So, what kinds of hormones do adipose cells produce? While some play expected roles in things like appetite, obesity and insulin resistance, other hormones are responsible for steroid metabolism. In simple terms, even though we think of the ovaries and adrenal glands as responsible for sex hormone balance, at least 50% of testosterone in premenopausal women and 100% of estrogen in postmenopausal women is regulated by adipose. Also, depending on each woman’s amount of adipose, a significant portion of estrogen can come from these cells even in premenopausal women.
Why does that matter? That means extra adipose tissue can cause hormone related issues such as unwanted hair growth on the face/body, increased acne and in some cases, even hair loss from the head. For women struggling with heavy menstrual cycles, this can be directly related to the increased estrogen because estrogen causes increased thickness of the uterine lining shed each month during the menstrual cycles. More tissue in the uterus to get rid of means heavier flow and often more cramping each month. In more severe cases, too much estrogen from adipose can even cause the menstrual cycle to stop. While this may sound exciting to some women, a lack of normal menstrual cycle can cause everything from infertility issues (no menses=no ovulation=no egg for pregnancy) to increased risk of uterine cancer (gradual buildup of uterine lining over time without shedding can predispose to cancer).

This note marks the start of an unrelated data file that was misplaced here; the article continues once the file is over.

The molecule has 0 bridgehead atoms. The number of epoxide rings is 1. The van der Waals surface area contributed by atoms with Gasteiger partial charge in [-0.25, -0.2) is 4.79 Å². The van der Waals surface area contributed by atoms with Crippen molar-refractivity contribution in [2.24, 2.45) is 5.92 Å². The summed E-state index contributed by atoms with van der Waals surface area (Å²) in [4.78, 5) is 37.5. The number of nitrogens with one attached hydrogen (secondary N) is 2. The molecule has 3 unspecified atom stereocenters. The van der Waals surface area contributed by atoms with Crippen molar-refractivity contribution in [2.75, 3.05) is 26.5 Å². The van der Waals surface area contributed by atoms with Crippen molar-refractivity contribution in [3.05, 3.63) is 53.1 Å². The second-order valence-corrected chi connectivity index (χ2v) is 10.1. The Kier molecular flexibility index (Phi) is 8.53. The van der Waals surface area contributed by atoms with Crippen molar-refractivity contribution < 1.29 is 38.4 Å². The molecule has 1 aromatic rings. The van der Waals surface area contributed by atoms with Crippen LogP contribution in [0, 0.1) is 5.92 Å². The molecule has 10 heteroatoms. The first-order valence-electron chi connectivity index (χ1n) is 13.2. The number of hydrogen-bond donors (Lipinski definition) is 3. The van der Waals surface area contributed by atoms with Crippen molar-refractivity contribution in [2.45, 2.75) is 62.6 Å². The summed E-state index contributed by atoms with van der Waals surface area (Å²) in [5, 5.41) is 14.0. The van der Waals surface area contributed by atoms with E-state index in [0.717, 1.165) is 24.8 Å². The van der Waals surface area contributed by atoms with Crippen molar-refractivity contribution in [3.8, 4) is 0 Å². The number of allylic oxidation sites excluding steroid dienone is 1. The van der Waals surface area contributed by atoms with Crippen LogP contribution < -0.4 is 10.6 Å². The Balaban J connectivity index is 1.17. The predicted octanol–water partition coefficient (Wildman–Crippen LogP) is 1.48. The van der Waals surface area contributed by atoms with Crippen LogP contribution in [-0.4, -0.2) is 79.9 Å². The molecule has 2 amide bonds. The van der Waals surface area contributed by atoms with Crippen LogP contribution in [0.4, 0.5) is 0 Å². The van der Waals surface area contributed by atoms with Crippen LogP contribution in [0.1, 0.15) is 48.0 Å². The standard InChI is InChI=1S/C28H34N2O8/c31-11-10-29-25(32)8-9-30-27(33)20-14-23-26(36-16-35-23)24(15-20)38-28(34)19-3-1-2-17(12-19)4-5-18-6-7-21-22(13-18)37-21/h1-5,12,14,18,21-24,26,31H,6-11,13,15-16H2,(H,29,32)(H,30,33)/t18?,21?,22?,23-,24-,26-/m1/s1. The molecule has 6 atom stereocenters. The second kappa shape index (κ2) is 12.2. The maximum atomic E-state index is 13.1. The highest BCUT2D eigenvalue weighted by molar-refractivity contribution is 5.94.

So, too big is bad, but what about too skinny? We can sometimes see problems at the other end of the spectrum as well. Super-intense athletes who have extremely low body fat and women with a very low BMI may also have issues with the menstrual cycle. If the body shifts into starvation mode because there isn’t enough body fat, then one of the functions that may stop is the menstrual cycle and ovulation.
In general, a regular menstrual cycle with normal flow can be a marker of good overall health in premenopausal women. Granted, there are always exceptions to this rule. For instance, some women may not have a cycle due to hormonal contraception, which can be normal. Also, we know that for some women who are very athletic, such as competitive weightlifters, BMI may not be the perfect measure of health. That being said, generally a healthy BMI ranges from 18.5-24.9, and the average BMI for women in the US is 29.6, which means many women are just below the threshold for obesity. So, if you’ve been having menstrual cycle issues with either heavy or irregular flow, and your BMI is elevated, especially above 35, then one of the simplest interventions to help improve your cycle may be weight loss. These normal cycles can also provide health benefits of improved fertility and decreased uterine cancer risk. By regulating your hormones on your own, then you may be able to avoid having to take synthetic hormones and in turn, also having to deal with unwanted side effects from these medications. Besides, who wants to deal with daily pills anyway?